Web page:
GSD Course Bulletin - Fall 2010
This term's information was last refreshed on 08 MAY 2015 15:47:51.
Courses taught by Joyce Klein-Rosenthal
01121: First Semester Core Urban Planning Studio (STU 0112100)
Urban Planning and Design
Core Studio - 8 credits
Tuesday Thursday 2:00 - 6:00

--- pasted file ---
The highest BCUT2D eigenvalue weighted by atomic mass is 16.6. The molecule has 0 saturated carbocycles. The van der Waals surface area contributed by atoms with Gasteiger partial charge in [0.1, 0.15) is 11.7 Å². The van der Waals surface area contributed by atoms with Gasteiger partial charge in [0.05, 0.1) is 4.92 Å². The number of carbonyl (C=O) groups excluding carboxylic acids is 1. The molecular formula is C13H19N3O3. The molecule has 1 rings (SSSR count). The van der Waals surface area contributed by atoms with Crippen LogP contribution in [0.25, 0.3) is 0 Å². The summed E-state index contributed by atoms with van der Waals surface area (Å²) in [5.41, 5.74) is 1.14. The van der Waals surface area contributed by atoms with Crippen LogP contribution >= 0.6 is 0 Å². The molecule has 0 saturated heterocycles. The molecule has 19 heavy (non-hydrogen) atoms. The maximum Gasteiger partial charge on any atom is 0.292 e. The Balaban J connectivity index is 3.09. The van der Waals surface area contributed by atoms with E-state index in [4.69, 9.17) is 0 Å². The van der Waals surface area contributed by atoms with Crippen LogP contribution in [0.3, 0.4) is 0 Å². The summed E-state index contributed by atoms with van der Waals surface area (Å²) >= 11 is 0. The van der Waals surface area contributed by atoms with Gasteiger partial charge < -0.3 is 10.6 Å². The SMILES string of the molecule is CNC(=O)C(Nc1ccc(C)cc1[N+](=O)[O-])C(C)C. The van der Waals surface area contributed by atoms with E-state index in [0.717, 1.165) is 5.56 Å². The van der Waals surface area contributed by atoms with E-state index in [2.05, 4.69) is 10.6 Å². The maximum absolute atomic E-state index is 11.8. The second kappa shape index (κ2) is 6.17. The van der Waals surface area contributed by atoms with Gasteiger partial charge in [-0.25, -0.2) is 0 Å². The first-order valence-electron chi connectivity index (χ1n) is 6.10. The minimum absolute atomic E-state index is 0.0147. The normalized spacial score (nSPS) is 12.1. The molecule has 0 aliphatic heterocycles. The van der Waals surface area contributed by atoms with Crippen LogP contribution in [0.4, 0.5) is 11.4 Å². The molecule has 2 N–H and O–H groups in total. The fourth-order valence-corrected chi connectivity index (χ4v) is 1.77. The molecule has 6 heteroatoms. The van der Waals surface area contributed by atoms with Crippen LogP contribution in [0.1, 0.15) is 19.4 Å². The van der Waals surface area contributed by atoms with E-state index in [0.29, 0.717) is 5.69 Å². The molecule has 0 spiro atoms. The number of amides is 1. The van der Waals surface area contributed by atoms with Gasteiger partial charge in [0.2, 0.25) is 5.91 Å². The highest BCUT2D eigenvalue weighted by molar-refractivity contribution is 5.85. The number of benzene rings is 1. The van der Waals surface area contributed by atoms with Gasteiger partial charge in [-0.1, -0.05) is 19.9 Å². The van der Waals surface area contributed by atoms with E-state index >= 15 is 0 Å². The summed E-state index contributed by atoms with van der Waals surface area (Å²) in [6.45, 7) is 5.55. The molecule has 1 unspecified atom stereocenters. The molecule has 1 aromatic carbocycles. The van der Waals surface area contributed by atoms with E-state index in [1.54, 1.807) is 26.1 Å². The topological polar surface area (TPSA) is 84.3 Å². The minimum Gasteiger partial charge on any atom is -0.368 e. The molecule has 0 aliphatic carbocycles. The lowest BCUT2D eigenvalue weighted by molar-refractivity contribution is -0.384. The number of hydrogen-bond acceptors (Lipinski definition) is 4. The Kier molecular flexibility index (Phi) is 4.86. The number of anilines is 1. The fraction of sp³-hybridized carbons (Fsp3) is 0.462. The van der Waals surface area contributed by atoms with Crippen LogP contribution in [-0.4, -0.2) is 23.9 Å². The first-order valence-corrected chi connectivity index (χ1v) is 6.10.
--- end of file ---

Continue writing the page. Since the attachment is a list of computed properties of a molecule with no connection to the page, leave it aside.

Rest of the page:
The first semester core studio of the Master of Urban Planning program introduces students to the fundamental knowledge and technical skills used by urban planners to create, research, analyze, and implement plans and projects for the built environment. The studio operates in conjunction with GSD 3329: Methods of Urban Planning, which introduces students to spatial analysis through GIS; visual representation techniques; projections and forecasts in plan-making, including how demographic, economic, and market forecasts inform land use and infrastructure needs assessments; how alternative land use scenarios are constructed, including approaches to allocating land use, estimating carrying capacity, and build-out analyses; and evaluation of land use impacts through fiscal, economic, social, environmental, and transportation frameworks. The studio is organized into four parts, each representing a fundamental stage of the urban planning process. Part 1 explores the importance of ideas and the process of generating ideas for urban planning. Students test various approaches to and sources of creative thinking, how they link to urban planning outcomes, and techniques for recording and representing ideas. Part 2 explores research skills used by urban planners to understand and analyze the built environment. Students become familiar with common sources of data, both spatial and non-spatial, as well as key methods of data collection, description, and analysis. Part 3 explores the making of plans for the built environment at all scales. Using the creative and research skills developed in Parts 1 and 2 of the studio, students prepare functional urban plans, ranging in site scales from region to city to neighborhood to site. Students learn about land use categories, associated building types, infrastructure requirements, open space needs, and other aspects of physical plans. Basic site planning skills are developed for smaller-scale, project-based interventions. Part 4 explores how to implement urban plans. Students develop specific implementation strategies and craft their associated tools, such as zoning text and maps, phasing plans, and stakeholder participation processes to implement plans. Students are introduced to several important implementation techniques, including development approval/denial processes, stakeholder analysis and public participation, financing systems, and phasing schemes. Prerequisites: Enrollment in the Urban Planning program